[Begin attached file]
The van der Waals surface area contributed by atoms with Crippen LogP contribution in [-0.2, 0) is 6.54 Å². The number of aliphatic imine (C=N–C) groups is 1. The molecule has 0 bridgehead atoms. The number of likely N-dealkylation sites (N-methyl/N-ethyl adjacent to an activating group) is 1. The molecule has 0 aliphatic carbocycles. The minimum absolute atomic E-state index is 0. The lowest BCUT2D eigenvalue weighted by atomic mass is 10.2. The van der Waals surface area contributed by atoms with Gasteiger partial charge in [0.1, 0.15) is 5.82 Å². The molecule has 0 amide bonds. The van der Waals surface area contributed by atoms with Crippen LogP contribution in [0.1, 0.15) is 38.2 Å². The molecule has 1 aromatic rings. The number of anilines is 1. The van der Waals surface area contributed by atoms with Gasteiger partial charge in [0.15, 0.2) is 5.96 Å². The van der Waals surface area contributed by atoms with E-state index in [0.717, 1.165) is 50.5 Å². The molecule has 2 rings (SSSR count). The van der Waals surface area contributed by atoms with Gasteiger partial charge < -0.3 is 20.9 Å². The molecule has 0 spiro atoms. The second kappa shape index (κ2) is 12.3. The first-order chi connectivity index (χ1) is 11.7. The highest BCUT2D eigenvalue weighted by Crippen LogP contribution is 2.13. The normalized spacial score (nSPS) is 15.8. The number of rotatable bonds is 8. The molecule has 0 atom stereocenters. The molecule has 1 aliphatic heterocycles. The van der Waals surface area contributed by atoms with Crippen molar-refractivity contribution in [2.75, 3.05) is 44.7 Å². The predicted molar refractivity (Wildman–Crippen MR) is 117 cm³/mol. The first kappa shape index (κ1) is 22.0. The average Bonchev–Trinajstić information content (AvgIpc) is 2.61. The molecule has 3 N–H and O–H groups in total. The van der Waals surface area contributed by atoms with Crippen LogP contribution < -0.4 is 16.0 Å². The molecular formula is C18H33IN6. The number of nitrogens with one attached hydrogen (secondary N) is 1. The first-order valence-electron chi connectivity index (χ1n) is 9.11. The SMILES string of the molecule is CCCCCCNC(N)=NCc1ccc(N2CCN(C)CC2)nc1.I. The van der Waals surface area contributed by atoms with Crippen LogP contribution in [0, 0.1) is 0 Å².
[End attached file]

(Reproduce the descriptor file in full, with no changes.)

The van der Waals surface area contributed by atoms with Crippen LogP contribution in [-0.2, 0) is 6.54 Å². The number of aliphatic imine (C=N–C) groups is 1. The molecule has 0 bridgehead atoms. The number of likely N-dealkylation sites (N-methyl/N-ethyl adjacent to an activating group) is 1. The molecule has 0 aliphatic carbocycles. The minimum absolute atomic E-state index is 0. The lowest BCUT2D eigenvalue weighted by atomic mass is 10.2. The van der Waals surface area contributed by atoms with Gasteiger partial charge in [0.1, 0.15) is 5.82 Å². The molecule has 0 amide bonds. The van der Waals surface area contributed by atoms with Crippen LogP contribution in [0.1, 0.15) is 38.2 Å². The molecule has 1 aromatic rings. The number of anilines is 1. The van der Waals surface area contributed by atoms with Gasteiger partial charge in [0.15, 0.2) is 5.96 Å². The van der Waals surface area contributed by atoms with E-state index in [0.717, 1.165) is 50.5 Å². The molecule has 2 rings (SSSR count). The van der Waals surface area contributed by atoms with Gasteiger partial charge < -0.3 is 20.9 Å². The molecule has 0 spiro atoms. The second kappa shape index (κ2) is 12.3. The first-order chi connectivity index (χ1) is 11.7. The highest BCUT2D eigenvalue weighted by Crippen LogP contribution is 2.13. The normalized spacial score (nSPS) is 15.8. The number of rotatable bonds is 8. The molecule has 0 atom stereocenters. The molecule has 1 aliphatic heterocycles. The van der Waals surface area contributed by atoms with Crippen molar-refractivity contribution in [2.75, 3.05) is 44.7 Å². The predicted molar refractivity (Wildman–Crippen MR) is 117 cm³/mol. The first kappa shape index (κ1) is 22.0. The average Bonchev–Trinajstić information content (AvgIpc) is 2.61. The molecule has 3 N–H and O–H groups in total. The van der Waals surface area contributed by atoms with Crippen LogP contribution < -0.4 is 16.0 Å². The molecular formula is C18H33IN6. The number of nitrogens with one attached hydrogen (secondary N) is 1. The first-order valence-electron chi connectivity index (χ1n) is 9.11. The SMILES string of the molecule is CCCCCCNC(N)=NCc1ccc(N2CCN(C)CC2)nc1.I. The van der Waals surface area contributed by atoms with Crippen LogP contribution in [0, 0.1) is 0 Å².